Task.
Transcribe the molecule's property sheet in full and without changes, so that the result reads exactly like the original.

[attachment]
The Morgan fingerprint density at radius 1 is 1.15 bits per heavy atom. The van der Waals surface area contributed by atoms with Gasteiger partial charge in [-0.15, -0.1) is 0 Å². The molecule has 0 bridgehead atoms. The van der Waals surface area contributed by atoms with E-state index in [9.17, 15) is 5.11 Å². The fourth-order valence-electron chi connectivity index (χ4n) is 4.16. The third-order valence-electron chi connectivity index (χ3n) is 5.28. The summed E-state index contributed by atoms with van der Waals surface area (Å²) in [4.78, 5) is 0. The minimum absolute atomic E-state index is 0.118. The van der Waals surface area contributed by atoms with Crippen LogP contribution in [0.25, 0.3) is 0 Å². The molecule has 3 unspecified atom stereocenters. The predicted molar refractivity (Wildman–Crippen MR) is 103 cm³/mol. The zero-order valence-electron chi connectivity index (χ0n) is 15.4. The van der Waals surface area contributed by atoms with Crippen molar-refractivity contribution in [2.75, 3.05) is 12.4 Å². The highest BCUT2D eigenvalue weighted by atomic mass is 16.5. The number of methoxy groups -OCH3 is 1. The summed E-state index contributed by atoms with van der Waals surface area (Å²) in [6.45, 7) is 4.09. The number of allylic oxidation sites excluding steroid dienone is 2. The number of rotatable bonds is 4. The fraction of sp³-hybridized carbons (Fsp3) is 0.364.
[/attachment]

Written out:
The Morgan fingerprint density at radius 1 is 1.15 bits per heavy atom. The van der Waals surface area contributed by atoms with Gasteiger partial charge in [-0.15, -0.1) is 0 Å². The molecule has 0 bridgehead atoms. The van der Waals surface area contributed by atoms with E-state index in [9.17, 15) is 5.11 Å². The fourth-order valence-electron chi connectivity index (χ4n) is 4.16. The third-order valence-electron chi connectivity index (χ3n) is 5.28. The summed E-state index contributed by atoms with van der Waals surface area (Å²) in [4.78, 5) is 0. The minimum absolute atomic E-state index is 0.118. The van der Waals surface area contributed by atoms with Crippen LogP contribution in [0.25, 0.3) is 0 Å². The molecule has 3 unspecified atom stereocenters. The predicted molar refractivity (Wildman–Crippen MR) is 103 cm³/mol. The zero-order valence-electron chi connectivity index (χ0n) is 15.4. The van der Waals surface area contributed by atoms with Crippen molar-refractivity contribution in [2.75, 3.05) is 12.4 Å². The highest BCUT2D eigenvalue weighted by atomic mass is 16.5. The number of methoxy groups -OCH3 is 1. The summed E-state index contributed by atoms with van der Waals surface area (Å²) in [6.45, 7) is 4.09. The number of allylic oxidation sites excluding steroid dienone is 2. The number of rotatable bonds is 4. The fraction of sp³-hybridized carbons (Fsp3) is 0.364.